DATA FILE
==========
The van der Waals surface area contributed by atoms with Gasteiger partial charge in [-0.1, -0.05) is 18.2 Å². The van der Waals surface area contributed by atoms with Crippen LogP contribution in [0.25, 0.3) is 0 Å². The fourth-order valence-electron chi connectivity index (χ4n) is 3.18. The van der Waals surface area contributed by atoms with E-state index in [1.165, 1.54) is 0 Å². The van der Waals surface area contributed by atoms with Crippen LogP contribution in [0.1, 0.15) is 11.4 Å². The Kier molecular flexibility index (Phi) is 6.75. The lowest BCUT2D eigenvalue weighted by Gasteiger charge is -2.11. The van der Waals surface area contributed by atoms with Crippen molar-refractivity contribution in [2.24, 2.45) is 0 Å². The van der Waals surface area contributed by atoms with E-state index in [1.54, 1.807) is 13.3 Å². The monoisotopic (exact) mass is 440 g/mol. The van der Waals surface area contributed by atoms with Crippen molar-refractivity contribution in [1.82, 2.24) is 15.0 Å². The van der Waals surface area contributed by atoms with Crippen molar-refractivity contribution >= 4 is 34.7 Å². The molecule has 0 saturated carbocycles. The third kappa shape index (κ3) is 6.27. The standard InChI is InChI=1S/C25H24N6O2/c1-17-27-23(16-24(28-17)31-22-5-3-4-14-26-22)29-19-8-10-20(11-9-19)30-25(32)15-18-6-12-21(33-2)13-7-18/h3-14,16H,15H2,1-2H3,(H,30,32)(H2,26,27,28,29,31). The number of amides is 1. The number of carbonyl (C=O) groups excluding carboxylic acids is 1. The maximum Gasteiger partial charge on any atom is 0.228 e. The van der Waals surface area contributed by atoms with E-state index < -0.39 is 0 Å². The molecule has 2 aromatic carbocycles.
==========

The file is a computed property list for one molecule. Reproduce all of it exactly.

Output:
The van der Waals surface area contributed by atoms with Gasteiger partial charge in [-0.1, -0.05) is 18.2 Å². The van der Waals surface area contributed by atoms with Crippen LogP contribution in [0.25, 0.3) is 0 Å². The fourth-order valence-electron chi connectivity index (χ4n) is 3.18. The van der Waals surface area contributed by atoms with E-state index in [1.165, 1.54) is 0 Å². The van der Waals surface area contributed by atoms with Crippen LogP contribution in [0.1, 0.15) is 11.4 Å². The Kier molecular flexibility index (Phi) is 6.75. The lowest BCUT2D eigenvalue weighted by Gasteiger charge is -2.11. The van der Waals surface area contributed by atoms with Crippen molar-refractivity contribution in [2.24, 2.45) is 0 Å². The van der Waals surface area contributed by atoms with E-state index in [1.54, 1.807) is 13.3 Å². The monoisotopic (exact) mass is 440 g/mol. The van der Waals surface area contributed by atoms with Crippen molar-refractivity contribution in [1.82, 2.24) is 15.0 Å². The van der Waals surface area contributed by atoms with Crippen molar-refractivity contribution >= 4 is 34.7 Å². The molecule has 0 saturated carbocycles. The third kappa shape index (κ3) is 6.27. The standard InChI is InChI=1S/C25H24N6O2/c1-17-27-23(16-24(28-17)31-22-5-3-4-14-26-22)29-19-8-10-20(11-9-19)30-25(32)15-18-6-12-21(33-2)13-7-18/h3-14,16H,15H2,1-2H3,(H,30,32)(H2,26,27,28,29,31). The number of amides is 1. The number of carbonyl (C=O) groups excluding carboxylic acids is 1. The maximum Gasteiger partial charge on any atom is 0.228 e. The van der Waals surface area contributed by atoms with E-state index < -0.39 is 0 Å². The molecule has 2 aromatic carbocycles.